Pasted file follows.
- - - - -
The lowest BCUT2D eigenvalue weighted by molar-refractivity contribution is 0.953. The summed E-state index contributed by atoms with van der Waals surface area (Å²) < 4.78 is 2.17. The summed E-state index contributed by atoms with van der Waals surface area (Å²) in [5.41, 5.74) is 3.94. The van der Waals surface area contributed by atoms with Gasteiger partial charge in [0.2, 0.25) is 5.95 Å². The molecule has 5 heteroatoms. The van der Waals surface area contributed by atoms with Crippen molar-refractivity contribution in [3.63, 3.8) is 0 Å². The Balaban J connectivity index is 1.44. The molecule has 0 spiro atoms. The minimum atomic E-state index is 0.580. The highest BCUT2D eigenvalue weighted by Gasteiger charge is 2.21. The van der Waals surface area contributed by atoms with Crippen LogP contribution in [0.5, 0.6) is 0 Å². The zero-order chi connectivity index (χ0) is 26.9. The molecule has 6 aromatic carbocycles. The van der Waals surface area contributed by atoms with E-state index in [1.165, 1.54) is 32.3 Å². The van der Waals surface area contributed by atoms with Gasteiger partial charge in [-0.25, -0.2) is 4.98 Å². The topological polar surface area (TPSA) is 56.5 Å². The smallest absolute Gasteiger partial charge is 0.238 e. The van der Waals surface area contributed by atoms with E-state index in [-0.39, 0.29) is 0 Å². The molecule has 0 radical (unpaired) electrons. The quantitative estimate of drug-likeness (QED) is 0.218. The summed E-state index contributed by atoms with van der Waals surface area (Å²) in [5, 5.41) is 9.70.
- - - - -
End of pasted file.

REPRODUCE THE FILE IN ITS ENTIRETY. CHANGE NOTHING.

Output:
The lowest BCUT2D eigenvalue weighted by molar-refractivity contribution is 0.953. The summed E-state index contributed by atoms with van der Waals surface area (Å²) < 4.78 is 2.17. The summed E-state index contributed by atoms with van der Waals surface area (Å²) in [5.41, 5.74) is 3.94. The van der Waals surface area contributed by atoms with Gasteiger partial charge in [0.2, 0.25) is 5.95 Å². The molecule has 5 heteroatoms. The van der Waals surface area contributed by atoms with Crippen molar-refractivity contribution in [3.63, 3.8) is 0 Å². The Balaban J connectivity index is 1.44. The molecule has 0 spiro atoms. The minimum atomic E-state index is 0.580. The highest BCUT2D eigenvalue weighted by Gasteiger charge is 2.21. The van der Waals surface area contributed by atoms with Crippen LogP contribution in [0.5, 0.6) is 0 Å². The zero-order chi connectivity index (χ0) is 26.9. The molecule has 6 aromatic carbocycles. The van der Waals surface area contributed by atoms with E-state index in [1.165, 1.54) is 32.3 Å². The van der Waals surface area contributed by atoms with Gasteiger partial charge in [-0.25, -0.2) is 4.98 Å². The topological polar surface area (TPSA) is 56.5 Å². The smallest absolute Gasteiger partial charge is 0.238 e. The van der Waals surface area contributed by atoms with E-state index in [-0.39, 0.29) is 0 Å². The molecule has 0 radical (unpaired) electrons. The quantitative estimate of drug-likeness (QED) is 0.218. The summed E-state index contributed by atoms with van der Waals surface area (Å²) in [5, 5.41) is 9.70.